The potency of marijuana can be increased by about 50% simply by simmering a water slurry of the material for 2 hours. Add water as necessary to maintain the level. Cool and filter the mixture, and refrigerate the aqueous solution. Dry the leaf material at low heat. Drink the tea before smoking the marijuana. The effects are much more intense and last longer than those from the untreated leaves. The boiling water treatment isomerizes the inactive CBD, and decarboxylates THCA to THC.

Although Cannabidiol (CBD) has no psychoactivity, it does antagonize THC and produces other valuable sedative, antibiotic, and anti-epileptic effects. CBD can be isomerized to THC. If the plant is Phenotype III (containing mainly CBD in its resin), isomerization can double the yield of THC.

The CBD fraction of column chromatography can be distilled (bp 187-190° C/2 mm; pale yellow resin) to purify it. Isomerization can be accomplished with any of several solvents and acids. Alcohol and sulfuric acid isomerizes only 50-60% of CBD to THC; p-TolueneSulfonic Acid (p-TSA) in petroleum ether or other light, non-polar solvent will convert 90% of CBD to THC upon refluxing 1 hour at 130° F. (16, 17)

Reflux 3 gr CBD in 100 ml dry benzene for 2 hours with 200 mg p-TSA monohydrate until the alkaline Beam test (5% KOH in ethanol) is negative (no color). The Beam test gives a deep violet color with CBD. Separate the upper layer, wash it with 5% sodium bicarbonate, wash again with water, and strip the solvent. The remaining viscous oil should give a negative reaction to the Beam test. The crude THC can be purified by distillation (bp 169-172° C/0.03 mm), or by chromatography in 25 ml pentane on 300 gr alumina. Elute with pentane 95:5 ether to yield fraction of CBD and THC. Combine the THC fractions and distill (bp 175-178° C/1 mm).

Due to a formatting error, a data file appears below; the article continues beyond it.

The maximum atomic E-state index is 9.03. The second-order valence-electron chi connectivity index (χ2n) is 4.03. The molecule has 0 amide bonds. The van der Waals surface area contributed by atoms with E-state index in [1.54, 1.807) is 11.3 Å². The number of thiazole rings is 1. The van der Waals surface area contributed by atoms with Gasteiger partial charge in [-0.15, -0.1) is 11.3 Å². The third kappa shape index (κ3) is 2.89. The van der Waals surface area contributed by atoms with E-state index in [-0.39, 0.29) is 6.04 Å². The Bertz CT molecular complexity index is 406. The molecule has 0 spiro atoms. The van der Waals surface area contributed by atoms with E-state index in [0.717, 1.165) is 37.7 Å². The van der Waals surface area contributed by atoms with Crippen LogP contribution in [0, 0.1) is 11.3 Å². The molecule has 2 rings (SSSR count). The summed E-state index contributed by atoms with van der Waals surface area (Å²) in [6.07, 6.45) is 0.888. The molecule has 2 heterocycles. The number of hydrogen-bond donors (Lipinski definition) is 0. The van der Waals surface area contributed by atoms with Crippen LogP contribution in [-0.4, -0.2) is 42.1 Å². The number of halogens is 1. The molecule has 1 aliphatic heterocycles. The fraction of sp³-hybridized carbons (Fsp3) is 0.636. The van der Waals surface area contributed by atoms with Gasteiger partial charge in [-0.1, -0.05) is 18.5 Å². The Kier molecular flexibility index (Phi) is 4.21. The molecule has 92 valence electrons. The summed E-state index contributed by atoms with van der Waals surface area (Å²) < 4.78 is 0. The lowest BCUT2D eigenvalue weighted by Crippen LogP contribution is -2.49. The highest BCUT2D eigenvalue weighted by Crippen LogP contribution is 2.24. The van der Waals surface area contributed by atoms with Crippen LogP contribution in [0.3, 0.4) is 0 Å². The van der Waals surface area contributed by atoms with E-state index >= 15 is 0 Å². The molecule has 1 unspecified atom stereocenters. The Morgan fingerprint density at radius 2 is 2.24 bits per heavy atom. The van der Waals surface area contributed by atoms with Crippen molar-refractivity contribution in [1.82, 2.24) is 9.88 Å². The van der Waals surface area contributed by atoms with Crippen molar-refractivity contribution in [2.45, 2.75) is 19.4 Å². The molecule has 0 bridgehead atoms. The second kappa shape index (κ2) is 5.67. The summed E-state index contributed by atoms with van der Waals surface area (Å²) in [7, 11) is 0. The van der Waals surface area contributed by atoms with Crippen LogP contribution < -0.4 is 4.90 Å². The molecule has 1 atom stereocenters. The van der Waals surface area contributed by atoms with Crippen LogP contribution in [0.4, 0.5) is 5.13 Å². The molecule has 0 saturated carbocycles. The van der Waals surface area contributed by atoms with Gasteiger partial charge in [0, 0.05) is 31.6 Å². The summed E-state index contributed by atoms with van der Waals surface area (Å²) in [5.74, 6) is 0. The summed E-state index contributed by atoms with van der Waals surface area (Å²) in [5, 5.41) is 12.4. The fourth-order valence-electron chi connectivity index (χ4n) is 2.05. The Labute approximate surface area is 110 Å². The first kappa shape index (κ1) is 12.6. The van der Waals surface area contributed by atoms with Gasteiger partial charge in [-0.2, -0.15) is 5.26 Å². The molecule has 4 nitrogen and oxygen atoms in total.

Reflux 2 gr CBD in 35 ml cyclohexane, and slowly add a few drops of sulfuric acid. Continue to reflux until the Beam test is negative. Separate the sulfuric acid from the reaction mixture. Wash the solution twice with aqueous sodium bicarbonate, the twice again with water. Purify by chromatography, or distill (bp 165° C/0.01 mm). Any unreacted CBD can be recycled.